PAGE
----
Finance Minister Tito Mboweni, flanked by deputy minister, Mondli Gungubele, right, and Treasury director-general, Dondo Mogajane, arrives in Parliament for his maiden Budget speech yesterday. Mogajane is holding an aloe that Mboweni said was an iconic plant, ‘resilient, sturdy and drought resistant’, adding that the country must take the bitter with the sweet to return to ‘plum times’. GCIS
DURBAN - South African motorists will be hardest hit by Finance Minister Tito Mboweni’s 2019 Budget speech as they brace themselves for an increase in the fuel price levy, the Road Accident Fund levy and a new carbon fuel levy.

In addition, a petrol price increase is looming. The fuel levy for petrol and diesel went up by 29 cents and 30 cents respectively and the Road Accident Fund levy goes up by 5 cents per litre of fuel. This comes into effect on April 3.

A carbon fuel levy of 9 cents a litre on petrol and 10 cents on diesel will come into effect on June5.

A petrol price increase is expected in March.

Petrol is expected to rise by another 43 cents a litre and diesel by another 62 cents a litre.

That means, by the middle of the year, motorists will be paying around R14.94 per litre of petrol and R14.22 per litre of diesel.

According to Susan Steward from Budget Insurance: “On the whole, daily living will become more expensive this year, and consumers are going to feel the pinch when filling up their cars.”

The Organisation Undoing Tax Abuse (Outa) says the new carbon levy will impact on individuals and the transport industry, pushing up the price of consumer goods along with the other fuel levy increases.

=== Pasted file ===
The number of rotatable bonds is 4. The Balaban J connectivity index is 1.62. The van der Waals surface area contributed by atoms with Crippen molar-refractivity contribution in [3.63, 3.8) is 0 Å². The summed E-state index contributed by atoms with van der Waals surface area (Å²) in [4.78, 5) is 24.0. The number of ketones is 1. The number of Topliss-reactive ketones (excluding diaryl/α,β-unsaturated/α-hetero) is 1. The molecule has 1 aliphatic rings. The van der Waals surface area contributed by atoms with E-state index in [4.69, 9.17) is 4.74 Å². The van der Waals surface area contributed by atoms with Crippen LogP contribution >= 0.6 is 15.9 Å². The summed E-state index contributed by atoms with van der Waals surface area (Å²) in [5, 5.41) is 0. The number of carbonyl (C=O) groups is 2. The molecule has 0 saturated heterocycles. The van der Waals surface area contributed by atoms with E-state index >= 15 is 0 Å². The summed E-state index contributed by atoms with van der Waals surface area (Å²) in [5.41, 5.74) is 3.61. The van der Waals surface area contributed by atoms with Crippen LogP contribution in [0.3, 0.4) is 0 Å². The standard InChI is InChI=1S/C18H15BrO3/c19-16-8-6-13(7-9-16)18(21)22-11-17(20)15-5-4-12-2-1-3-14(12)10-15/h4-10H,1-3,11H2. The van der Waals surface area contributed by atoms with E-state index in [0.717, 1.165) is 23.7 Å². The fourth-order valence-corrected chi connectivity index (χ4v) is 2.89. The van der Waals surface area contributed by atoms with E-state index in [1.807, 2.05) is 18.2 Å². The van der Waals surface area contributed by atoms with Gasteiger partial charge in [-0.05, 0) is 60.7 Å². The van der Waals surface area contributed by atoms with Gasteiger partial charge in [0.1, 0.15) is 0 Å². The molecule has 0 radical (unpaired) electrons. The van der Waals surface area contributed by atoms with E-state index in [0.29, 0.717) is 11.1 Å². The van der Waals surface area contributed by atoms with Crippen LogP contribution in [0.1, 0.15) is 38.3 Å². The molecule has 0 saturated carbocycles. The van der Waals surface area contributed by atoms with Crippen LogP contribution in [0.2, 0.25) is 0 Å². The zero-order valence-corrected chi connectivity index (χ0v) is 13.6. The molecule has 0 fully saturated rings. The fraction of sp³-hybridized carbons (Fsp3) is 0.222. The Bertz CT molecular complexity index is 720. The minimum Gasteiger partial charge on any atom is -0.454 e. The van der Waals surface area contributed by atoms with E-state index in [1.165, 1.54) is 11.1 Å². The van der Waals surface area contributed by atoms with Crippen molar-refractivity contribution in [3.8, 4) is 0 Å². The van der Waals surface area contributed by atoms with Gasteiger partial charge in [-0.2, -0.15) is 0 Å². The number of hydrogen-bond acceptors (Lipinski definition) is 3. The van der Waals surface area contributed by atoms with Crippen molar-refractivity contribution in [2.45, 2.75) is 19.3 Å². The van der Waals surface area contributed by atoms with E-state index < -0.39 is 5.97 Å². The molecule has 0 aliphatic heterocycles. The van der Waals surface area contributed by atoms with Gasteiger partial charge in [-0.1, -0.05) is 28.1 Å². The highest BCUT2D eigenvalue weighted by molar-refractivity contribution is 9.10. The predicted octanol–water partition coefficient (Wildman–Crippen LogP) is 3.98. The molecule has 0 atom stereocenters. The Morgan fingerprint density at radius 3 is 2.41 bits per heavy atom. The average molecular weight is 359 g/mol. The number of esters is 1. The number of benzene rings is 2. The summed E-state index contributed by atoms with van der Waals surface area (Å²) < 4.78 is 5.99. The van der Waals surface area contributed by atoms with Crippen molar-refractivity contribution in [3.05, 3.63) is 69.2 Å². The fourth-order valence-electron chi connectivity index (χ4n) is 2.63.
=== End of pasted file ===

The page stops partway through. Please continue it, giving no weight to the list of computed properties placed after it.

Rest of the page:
“This tax is a cynical abuse of public sentiment under the guise of tackling climate change, which is an imperative that requires urgent action,” said Heinrich Volmink, executive head of Outa’s national division.

“However, introducing a carbon fuel levy without a clear indication that this will be ring-fenced for climate change mitigation initiatives, and with no clear link to behavioural change, appears to be disingenuous.”

Just as the plastic bag tax had not changed consumer behaviour or reduced pollution, and the funds were not used for recycling initiatives as initially promised, this carbon fuel levy on petrol would just be another revenue stream for government’s coffers, he said.

Civil society organisations are concerned what effect the increases in levies would have on already cash-strapped consumers.

Mervyn Abrahams from the Pietermaritzburg Economic Justice and Dignity Group said the levies were to nullify the increases Mboweni gave to the elderly and child support grants.

“The old-age pension works exactly like a salary. A basic basket of food costs more than R3000 and pensioners receive well below that. The latest levy increases will cause a basket of food to increase, making it tough for pensioners,” Abrahams said.

The Automobile Association said the increase in fuel levies would have a huge impact on the fuel price in the months ahead, placing consumers on the back foot before any price adjustments for the rest of the year were even made.

“Even though the increases to the General Fuel and Road Accident Fund levies are lower than expected, we remain concerned that these levies are seen as the ‘go-to’ taxes for easy increases by government.

“Now, with the addition of the carbon tax on fuel, this ‘easy’ tax collection method is being further exploited, thus adding another line of tax to the fuel price,” it said.

Visvin Reddy, national convener of People Against Petrol and Paraffin Price Increase, who was in Cape Town for the budget speech, said the minister had absolutely no idea what high fuel prices meant to South Africans.

“I’m extremely upset, I feel that this Budget, especially the tax increases imposed on fuel, reflects a government that’s really not in touch with the people and their needs. It’s very insensitive,” said Reddy.

He said in the past 10 years, fuel levies and taxes had increased by 400%.

“The cost of your essential items like food and transport goes up, everything is going to go up. Even students, how are they going to find their way to university and school?”

Reddy estimated that an average household would need to allocate an additional R400 a month to accommodate the increases.